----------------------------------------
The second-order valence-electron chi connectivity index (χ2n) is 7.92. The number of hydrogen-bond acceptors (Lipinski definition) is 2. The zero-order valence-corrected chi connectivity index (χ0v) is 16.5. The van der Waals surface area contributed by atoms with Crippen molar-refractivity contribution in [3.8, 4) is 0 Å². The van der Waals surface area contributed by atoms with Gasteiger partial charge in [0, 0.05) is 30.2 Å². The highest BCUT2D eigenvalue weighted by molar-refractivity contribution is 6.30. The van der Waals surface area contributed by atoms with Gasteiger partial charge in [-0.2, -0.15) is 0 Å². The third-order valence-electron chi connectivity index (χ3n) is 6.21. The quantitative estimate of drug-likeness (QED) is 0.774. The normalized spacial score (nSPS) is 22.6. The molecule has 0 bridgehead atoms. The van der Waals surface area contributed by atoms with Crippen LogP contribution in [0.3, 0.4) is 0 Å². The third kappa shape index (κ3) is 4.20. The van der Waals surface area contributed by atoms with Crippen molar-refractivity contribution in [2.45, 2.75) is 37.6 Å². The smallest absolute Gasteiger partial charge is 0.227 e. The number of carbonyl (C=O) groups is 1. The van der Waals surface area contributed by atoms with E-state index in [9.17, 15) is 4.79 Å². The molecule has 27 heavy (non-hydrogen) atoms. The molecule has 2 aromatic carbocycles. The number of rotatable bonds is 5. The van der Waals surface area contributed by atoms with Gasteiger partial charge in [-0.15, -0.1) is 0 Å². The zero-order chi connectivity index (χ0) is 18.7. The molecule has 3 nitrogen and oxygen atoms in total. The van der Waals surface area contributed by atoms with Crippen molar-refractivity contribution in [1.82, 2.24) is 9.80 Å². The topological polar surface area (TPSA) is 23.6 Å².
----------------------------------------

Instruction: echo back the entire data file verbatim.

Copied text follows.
The second-order valence-electron chi connectivity index (χ2n) is 7.92. The number of hydrogen-bond acceptors (Lipinski definition) is 2. The zero-order valence-corrected chi connectivity index (χ0v) is 16.5. The van der Waals surface area contributed by atoms with Crippen molar-refractivity contribution in [3.8, 4) is 0 Å². The van der Waals surface area contributed by atoms with Gasteiger partial charge in [0, 0.05) is 30.2 Å². The highest BCUT2D eigenvalue weighted by molar-refractivity contribution is 6.30. The van der Waals surface area contributed by atoms with Gasteiger partial charge in [-0.2, -0.15) is 0 Å². The third-order valence-electron chi connectivity index (χ3n) is 6.21. The quantitative estimate of drug-likeness (QED) is 0.774. The normalized spacial score (nSPS) is 22.6. The molecule has 0 bridgehead atoms. The van der Waals surface area contributed by atoms with Crippen LogP contribution in [0.3, 0.4) is 0 Å². The third kappa shape index (κ3) is 4.20. The van der Waals surface area contributed by atoms with Crippen molar-refractivity contribution in [2.45, 2.75) is 37.6 Å². The smallest absolute Gasteiger partial charge is 0.227 e. The number of carbonyl (C=O) groups is 1. The van der Waals surface area contributed by atoms with E-state index in [9.17, 15) is 4.79 Å². The molecule has 27 heavy (non-hydrogen) atoms. The molecule has 2 aromatic carbocycles. The number of rotatable bonds is 5. The van der Waals surface area contributed by atoms with Gasteiger partial charge in [-0.15, -0.1) is 0 Å². The zero-order chi connectivity index (χ0) is 18.7. The molecule has 3 nitrogen and oxygen atoms in total. The van der Waals surface area contributed by atoms with Crippen molar-refractivity contribution in [1.82, 2.24) is 9.80 Å². The topological polar surface area (TPSA) is 23.6 Å².